Intel Dual Core Performance Preview Part II: A Deeper Lookby Anand Lal Shimpi on April 6, 2005 12:23 PM EST
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I'll admit, dual core has me excited for many of the reasons outlined in Part I. A big part is that personally, I've been using multiprocessor systems in my main computer for years. I've always appreciated the benefits of multiprocessor platforms, but recommending one for a desktop user has never been really feasible. Even the cheapest 2P workstation motherboards were at least twice the price of a desktop motherboard, not to mention the cost of the CPUs. The mass market had a short affair with multiprocessing in the days of the ABIT BP6 and the Celeron 300A, but in the grand scheme of things, that was barely a blip on the radar. Now, for the first time, both AMD and Intel are ready to bring the type of robustness of multiprocessor platforms to the desktop with their dual core offerings.
Part I focused on what dual core can offer, but now it's time for a much more practical look. We've never recommended Intel's Extreme Edition line of processors nor AMD's FX series, both supposedly marketed to gamers, but not purchased by any of our gaming readers. The processors that we recommend are usually much better values for the price, and thus, today's comparison isn't based around the most expensive dual core offerings, but rather the cheapest.
A point we made in the first article was that Intel's pricing strategy for dual core is extremely aggressive, with the cheapest 2.8GHz Pentium D soon to be introduced at $241. The problem is that at only 2.8GHz, the Pentium D won't have the strongest single threaded performance, which puts buyers in a sticky situation - do you buy an Athlon 64 3500+ for great single threaded performance or will the Pentium D give you a better overall multitasking experience? Intel doesn't do much to complicate the situation, as the Pentium D 2.8GHz will be close in price to the Pentium 4 630 (3.0GHz), which isn't much of a clock speed advantage. AMD will eventually have competitively priced dual core parts, but right now, AMD doesn't appear to be looking at the mainstream desktop market for dual core Athlon 64 chips.
The three chips mentioned above are the basis of the majority of today's comparison, but the decision is far from clear cut. Let's find out why.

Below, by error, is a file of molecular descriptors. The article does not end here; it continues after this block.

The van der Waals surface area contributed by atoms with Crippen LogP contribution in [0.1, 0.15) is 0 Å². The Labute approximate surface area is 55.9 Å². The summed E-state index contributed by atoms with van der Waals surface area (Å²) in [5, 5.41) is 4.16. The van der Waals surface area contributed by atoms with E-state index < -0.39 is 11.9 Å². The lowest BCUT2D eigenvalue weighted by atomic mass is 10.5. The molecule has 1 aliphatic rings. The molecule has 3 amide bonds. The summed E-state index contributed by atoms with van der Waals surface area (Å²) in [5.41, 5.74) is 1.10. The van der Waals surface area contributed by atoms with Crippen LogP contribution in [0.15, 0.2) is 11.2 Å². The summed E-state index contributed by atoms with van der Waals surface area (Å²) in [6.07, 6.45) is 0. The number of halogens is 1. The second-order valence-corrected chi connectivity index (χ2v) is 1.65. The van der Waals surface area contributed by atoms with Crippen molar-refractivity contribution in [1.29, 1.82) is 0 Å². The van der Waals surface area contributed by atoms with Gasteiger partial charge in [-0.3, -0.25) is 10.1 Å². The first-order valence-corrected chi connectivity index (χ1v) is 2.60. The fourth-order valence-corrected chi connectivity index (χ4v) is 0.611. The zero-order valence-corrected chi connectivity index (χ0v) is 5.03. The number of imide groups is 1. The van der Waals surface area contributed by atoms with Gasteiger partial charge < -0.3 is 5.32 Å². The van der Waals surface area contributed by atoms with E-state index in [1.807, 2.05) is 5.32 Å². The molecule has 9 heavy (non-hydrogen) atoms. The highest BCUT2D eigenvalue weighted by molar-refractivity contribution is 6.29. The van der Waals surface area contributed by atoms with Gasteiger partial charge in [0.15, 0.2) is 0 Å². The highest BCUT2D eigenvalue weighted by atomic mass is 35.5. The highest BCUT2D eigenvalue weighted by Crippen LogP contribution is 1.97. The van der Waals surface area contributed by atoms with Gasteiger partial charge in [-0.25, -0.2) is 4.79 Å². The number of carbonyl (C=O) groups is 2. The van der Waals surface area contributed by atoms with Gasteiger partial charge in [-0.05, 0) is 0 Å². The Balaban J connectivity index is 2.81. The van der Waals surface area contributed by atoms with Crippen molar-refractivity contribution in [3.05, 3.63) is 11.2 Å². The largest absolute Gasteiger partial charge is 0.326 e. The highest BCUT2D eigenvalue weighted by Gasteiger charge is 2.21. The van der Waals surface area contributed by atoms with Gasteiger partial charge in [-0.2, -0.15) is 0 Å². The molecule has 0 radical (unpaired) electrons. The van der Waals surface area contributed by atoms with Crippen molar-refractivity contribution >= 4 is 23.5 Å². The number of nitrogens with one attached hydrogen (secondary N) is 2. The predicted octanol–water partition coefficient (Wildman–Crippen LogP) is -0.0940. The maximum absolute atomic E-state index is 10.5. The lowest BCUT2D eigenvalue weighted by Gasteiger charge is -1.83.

We'll start with power consumption - the contenders? A 90nm Athlon 64 3500+ vs. the Pentium 4 630 and the dual core 2.8GHz Pentium D. As always, we measured total system power at two states: idle and under a full load. For our full load test, we used a multithreaded application, 3ds max 7, performing the CBALLS2 render test from the SPECapc benchmark.
The K8 architecture simply lends itself to lower power consumptions than Intel's high frequency approach to computing with the Pentium 4 (especially Prescott). The move down to 90nm really reduced AMD's power consumption a lot, to the point where the 90nm Athlon 64 3500+ actually consumes less power under full load than the Pentium 4 630 at idle.
The Pentium 4 vs. Pentium D comparison is also interesting, as the 2nd core doesn't add all that much to overall system power consumption. In this case, we're looking at an increase in overall system power consumption by less than 15%. Intel still doesn't win in the power consumption department though; if you want something cool and quiet, AMD is still the way to go.
Our hardware configurations are similar to what we've used in previous comparisons.
AMD Athlon 64 Configuration
Socket-939 Athlon 64 CPUs
2 x 512MB OCZ PC3200 EL Dual Channel DIMMs 2-2-2-10
NVIDIA nForce4 Reference Motherboard
ATI Radeon X850 XT PCI Express
Intel Pentium 4 Configuration
LGA-775 Intel Pentium 4 and Extreme Edition CPUs
2 x 512MB Crucial DDR-II 533 Dual Channel DIMMs 3-2-2-12
Intel 955X Motherboard
ATI Radeon X850 XT PCI Express